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Is robo-advice an implementation strategy? I don't think so

Michael Kitces from Nerd's Eye View has written this article discussing some of the real marketplace challenges for Robo-Advisers and the growth of robo-adviser solutions for advisers. Their view is that robo advice is fundamentally an implementation strategy, and not a customer acquisition one.

My view of digital advice is that the place where digital can be most useful is in customer acquisition, extending gradually back towards full advice-giving. That contrast could be something about the relative volume challenges of the different types of adviser we tend to focus on. Investment advisers have relatively fewer client interactions, and much more advice implementation and administrative tasks for each one. Insurance advisers are the reverse - they have many, many, interactions with people, and tend to have fewer administrative tasks for each one. So when each of us looks at digital we see it automating the high-volume interactions that are most troublesome to the process.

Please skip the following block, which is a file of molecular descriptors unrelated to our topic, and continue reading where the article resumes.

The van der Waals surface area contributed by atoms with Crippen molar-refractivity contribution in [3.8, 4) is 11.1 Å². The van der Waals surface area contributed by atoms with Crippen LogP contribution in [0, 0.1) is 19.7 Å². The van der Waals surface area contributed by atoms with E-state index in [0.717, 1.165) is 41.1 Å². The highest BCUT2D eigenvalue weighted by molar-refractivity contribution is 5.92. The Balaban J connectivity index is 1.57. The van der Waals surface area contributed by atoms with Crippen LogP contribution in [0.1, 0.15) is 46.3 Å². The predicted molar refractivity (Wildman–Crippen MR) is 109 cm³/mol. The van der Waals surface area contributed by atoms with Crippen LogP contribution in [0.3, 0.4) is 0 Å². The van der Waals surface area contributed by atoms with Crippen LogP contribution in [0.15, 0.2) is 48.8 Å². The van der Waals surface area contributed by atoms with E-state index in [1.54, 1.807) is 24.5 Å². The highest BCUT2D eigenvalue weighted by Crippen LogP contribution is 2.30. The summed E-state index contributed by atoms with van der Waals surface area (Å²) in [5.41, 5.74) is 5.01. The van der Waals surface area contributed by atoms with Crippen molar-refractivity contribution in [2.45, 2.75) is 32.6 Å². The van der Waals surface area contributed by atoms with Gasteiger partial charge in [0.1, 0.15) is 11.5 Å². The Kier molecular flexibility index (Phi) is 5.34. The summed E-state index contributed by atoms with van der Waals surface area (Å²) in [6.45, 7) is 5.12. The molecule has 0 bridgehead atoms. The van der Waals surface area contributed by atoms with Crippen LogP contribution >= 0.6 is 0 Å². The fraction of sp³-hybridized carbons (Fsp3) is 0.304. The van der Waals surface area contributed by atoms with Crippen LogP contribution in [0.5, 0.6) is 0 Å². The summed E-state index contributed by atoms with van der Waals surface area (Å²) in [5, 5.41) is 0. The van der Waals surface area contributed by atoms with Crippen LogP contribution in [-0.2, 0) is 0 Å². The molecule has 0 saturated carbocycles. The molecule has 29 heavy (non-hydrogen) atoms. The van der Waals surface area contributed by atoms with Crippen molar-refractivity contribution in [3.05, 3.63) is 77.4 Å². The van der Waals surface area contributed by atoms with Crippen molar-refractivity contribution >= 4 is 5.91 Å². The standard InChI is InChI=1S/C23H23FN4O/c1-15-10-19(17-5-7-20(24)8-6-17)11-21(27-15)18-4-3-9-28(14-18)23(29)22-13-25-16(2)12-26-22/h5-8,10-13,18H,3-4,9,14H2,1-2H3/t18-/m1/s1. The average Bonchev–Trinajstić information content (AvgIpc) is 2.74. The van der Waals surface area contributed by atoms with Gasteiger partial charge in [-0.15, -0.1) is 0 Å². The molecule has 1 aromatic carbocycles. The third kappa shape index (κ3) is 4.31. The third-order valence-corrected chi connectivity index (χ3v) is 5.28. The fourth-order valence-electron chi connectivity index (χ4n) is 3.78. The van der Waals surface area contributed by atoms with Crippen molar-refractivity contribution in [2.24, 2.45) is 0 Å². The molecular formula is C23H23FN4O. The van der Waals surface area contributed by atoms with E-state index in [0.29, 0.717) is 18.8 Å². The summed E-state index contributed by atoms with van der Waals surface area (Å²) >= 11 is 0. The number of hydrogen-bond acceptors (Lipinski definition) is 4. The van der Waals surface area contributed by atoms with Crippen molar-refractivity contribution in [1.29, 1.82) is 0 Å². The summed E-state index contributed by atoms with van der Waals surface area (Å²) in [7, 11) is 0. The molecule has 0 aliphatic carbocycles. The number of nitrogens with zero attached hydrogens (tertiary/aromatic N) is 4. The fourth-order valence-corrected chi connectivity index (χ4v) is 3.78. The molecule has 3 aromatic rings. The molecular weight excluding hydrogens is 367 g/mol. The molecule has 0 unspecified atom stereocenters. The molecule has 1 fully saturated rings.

Obviously the actual development of digital advice will be far more complex and organic than these models imply, but I'm not going to bet that digital can't help you acquire clients. I guess I'm betting the other way. Look at all the marketing automation tools we employ already.

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